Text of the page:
Firstly, although patient advocates did not attend this conference, they did have a substantial ‘presence’, through a series of sensitively produced video essays that opened each session. A recurring theme in these videos was the deep importance of hope as a value experienced by patients and their families through participation in phase 1 trials. In more than one of these videos, we heard from patients who had lived for many years on a trial: their hope, realized. Did Prof Mander see any of these videos? Did they leave any impression? On the contrary, what his remark reveals is the prevailing tendency within Biostatistics, to regard trial participants as remote abstractions. This is a point I addressed in my DTAT paper through Alfred North Whitehead’s notion of the fallacy of misplaced concreteness:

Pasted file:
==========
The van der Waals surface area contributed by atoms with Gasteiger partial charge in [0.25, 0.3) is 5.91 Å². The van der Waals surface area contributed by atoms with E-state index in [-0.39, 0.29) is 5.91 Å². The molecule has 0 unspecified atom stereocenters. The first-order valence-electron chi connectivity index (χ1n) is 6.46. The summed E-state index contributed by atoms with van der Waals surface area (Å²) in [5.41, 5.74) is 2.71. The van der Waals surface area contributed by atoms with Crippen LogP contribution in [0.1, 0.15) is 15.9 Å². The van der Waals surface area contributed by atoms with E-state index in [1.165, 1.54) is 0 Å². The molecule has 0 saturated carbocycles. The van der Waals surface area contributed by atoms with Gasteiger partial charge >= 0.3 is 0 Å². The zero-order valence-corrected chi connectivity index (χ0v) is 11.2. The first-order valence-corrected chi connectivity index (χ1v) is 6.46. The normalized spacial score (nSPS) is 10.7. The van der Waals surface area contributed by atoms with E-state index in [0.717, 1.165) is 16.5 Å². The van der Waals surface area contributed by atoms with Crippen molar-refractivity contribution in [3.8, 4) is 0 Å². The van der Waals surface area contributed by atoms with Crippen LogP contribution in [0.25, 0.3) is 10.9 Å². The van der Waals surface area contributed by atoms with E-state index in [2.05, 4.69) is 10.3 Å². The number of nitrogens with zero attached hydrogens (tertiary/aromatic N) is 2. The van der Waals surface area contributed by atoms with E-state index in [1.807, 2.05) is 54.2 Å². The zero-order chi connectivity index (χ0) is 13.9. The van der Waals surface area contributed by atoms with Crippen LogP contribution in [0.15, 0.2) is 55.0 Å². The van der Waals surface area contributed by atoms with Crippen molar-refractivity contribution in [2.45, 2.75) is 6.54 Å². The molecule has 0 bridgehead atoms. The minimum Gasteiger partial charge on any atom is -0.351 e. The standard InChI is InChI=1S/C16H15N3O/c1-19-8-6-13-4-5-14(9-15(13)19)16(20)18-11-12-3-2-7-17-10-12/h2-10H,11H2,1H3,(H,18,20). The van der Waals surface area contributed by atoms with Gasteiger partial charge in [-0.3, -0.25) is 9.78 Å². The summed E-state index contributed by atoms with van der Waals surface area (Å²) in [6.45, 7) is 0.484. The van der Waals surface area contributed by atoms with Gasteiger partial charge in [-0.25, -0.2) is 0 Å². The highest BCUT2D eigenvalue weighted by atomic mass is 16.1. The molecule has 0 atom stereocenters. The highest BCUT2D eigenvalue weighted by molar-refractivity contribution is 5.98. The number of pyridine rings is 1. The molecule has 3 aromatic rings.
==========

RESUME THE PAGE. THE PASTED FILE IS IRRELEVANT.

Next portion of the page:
Secondly, we see in this remark just how endangered #OneSizeFitsAllipsism is, and how close to the edge of oblivion it is teetering. If even a single patient advocate had been in attendance at this debate, Prof Mander would have met with an immediately fatal rebuke. It is to the shame of every delegate at that conference—mine as well—that Prof Mander did not receive this immediate rebuke from one of us. That is the missed opportunity from Phase 1 Manchester that I most deeply regret.